PaganSquare


PaganSquare is a community blog space where Pagans can discuss topics relevant to the life and spiritual practice of all Pagans.

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It's kind of neat when you read things that matter to you and you know all the people involved. This wonderful article about a commitment to environmentalism and one of the most important such issues that affects my country at the moment was written by my friend Dodie, about my friends Sparrow and MoJo, who are the hosts of the Wigglian Way podcast. THIS is what Pagan leadership should look like. Bless you, Sparrow and MoJo, for your wonderful work; and bless you, Dodie, for telling the world about it.

Earth Warriors Vs. Kinder Morgan

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Posted by on in Culture Blogs
Cowan Yule

The single best defense against Christmas is a good Yule.

I sometimes worry that I live too much in the pagan ghetto. Most of my friends are pagan; I live in a pagan home, immersed from day to day and from season to season in pagan culture. I know that there's a wide world of non-pagans out there. But after all these years, I also know who my people are, where my home is, and what my work is.

Midwinter's Eve our job is to bring the Sun up out of the Dark. We sing the Sun down, we light the fire; we dance, we sing, we keep the fire-watch through all the long night. 7:47 a. m. Midwinter's Day will find us out on the east pedestrian walkway of the Washington Avenue bridge, singing the Sun up out of the Mississippi Valley. December is on average the cloudiest month of our Minnesota year, when Earth and Sun hide themselves in their mysteries. But in those years when we actually see the Sun rise out of the river valley, with light and color streaming back into the world, well...that's Yule in little, and the joy of it continues for a full thirtnight of days, a year in miniature. Because we are who we are, we're part of something much larger than ourselves, something that would happen whether we were here to see it or not. It's something that we're privileged to take part in, and so long as we continue to do so, our people will continue to be. It's a joyous responsibility.

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Posted by on in Culture Blogs
The Magic of Christmas

In the weeks leading up to December 24, my 8-year-old kept asking the same question. She asked it in as many different ways as she could, trying to tease out the information she was convinced I was withholding. She asked it after her choir's holiday concert, she asked it when she and her sister came shopping with me for gifts. She asked it as we made cookies, as we planned menus, even as we drove up to Boulder for a children's Solstice celebration. However she put it, the question remained the same:

“Mom, is Santa Claus real?”

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Posted by on in Studies Blogs

Question: why are we as Pagans still worshipping fertility at a time of overpopulation and global warming? 

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  • Erin Lale
    Erin Lale says #
    It is my understanding that the type of fertility we celebrate when we honor fertility gods like Freyr basically means "nature sta
  • Diotima
    Diotima says #
    I honor fertility because the fertility of animals gives us food, as does the fertility of plants -- in fact, the vast majority of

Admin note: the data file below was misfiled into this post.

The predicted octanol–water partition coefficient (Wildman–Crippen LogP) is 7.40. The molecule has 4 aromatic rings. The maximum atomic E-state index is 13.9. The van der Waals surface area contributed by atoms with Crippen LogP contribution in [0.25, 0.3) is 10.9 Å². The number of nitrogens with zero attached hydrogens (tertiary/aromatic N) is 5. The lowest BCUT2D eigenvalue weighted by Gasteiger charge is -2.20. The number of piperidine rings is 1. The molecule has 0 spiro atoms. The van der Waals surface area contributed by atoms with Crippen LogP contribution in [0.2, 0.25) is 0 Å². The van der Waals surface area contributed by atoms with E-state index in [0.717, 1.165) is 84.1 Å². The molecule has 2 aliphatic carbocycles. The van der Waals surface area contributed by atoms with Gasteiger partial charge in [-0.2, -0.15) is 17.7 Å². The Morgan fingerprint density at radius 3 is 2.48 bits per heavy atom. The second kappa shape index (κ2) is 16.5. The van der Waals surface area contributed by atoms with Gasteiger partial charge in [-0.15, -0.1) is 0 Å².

Posted by on in Culture Blogs
Boxing Day

It's also St Stephen's Day, which reminds me of that song--St Stephen's Day Murders.

For decades now, Boxing Day has been a sacred retreat day, which sounds pretty fancy until I tell you that I stay in my pajamas all day and write thank-you notes and switch over all the data into my new calendar. I eat leftovers--or I eat cake all day--and I read a book or watch a movie.

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  • Byron Ballard
    Byron Ballard says #
    He might indeed. He is not a fan of shenanigans other than his own.
  • Diotima
    Diotima says #
    Of course, Puka might have his own ideas about shenanigans

Posted by on in Culture Blogs
From There To Here

You don't need to be an Elder god this time of year but it might help.  Lots of people who are otherwise very  hearty Pagans manage to get to the holiday (yeah, pick one) table and find they have nothing to say. They haven't yet "come out" to their family which complicates an already tricky situation. No matter how firm we are in our spiritual convictions, when we are in our parents' homes we revert to being wayward kids, the weirdoes of the family.  We go from being Lord High Muck of Bucklebury Ferry to being Billy, the fat kid with the wandering eye.

It happens. If you are very fortunate and mature it may not be so for you. I hope you know how blessed you are. My parents are dead so I get to choose how I spend the day without reverting to the fat girl who only wanted a pony.

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  • Byron Ballard
    Byron Ballard says #
    Blessed be. Yes, I am fortunate that way, too. Mostly people are curious or quiet. I had never had a formal talk with one of my d
  • Lizann Bassham
    Lizann Bassham says #
    Thanks for your wise words. I am one of the lucky ones, very out as a witch with family and my wider community (including in the

Posted by on in Culture Blogs

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  • Lizann Bassham
    Lizann Bassham says #
    Love this post. At the Christian seminary where I am campus pastor, one of our Pagan students was very helpful in their Christian

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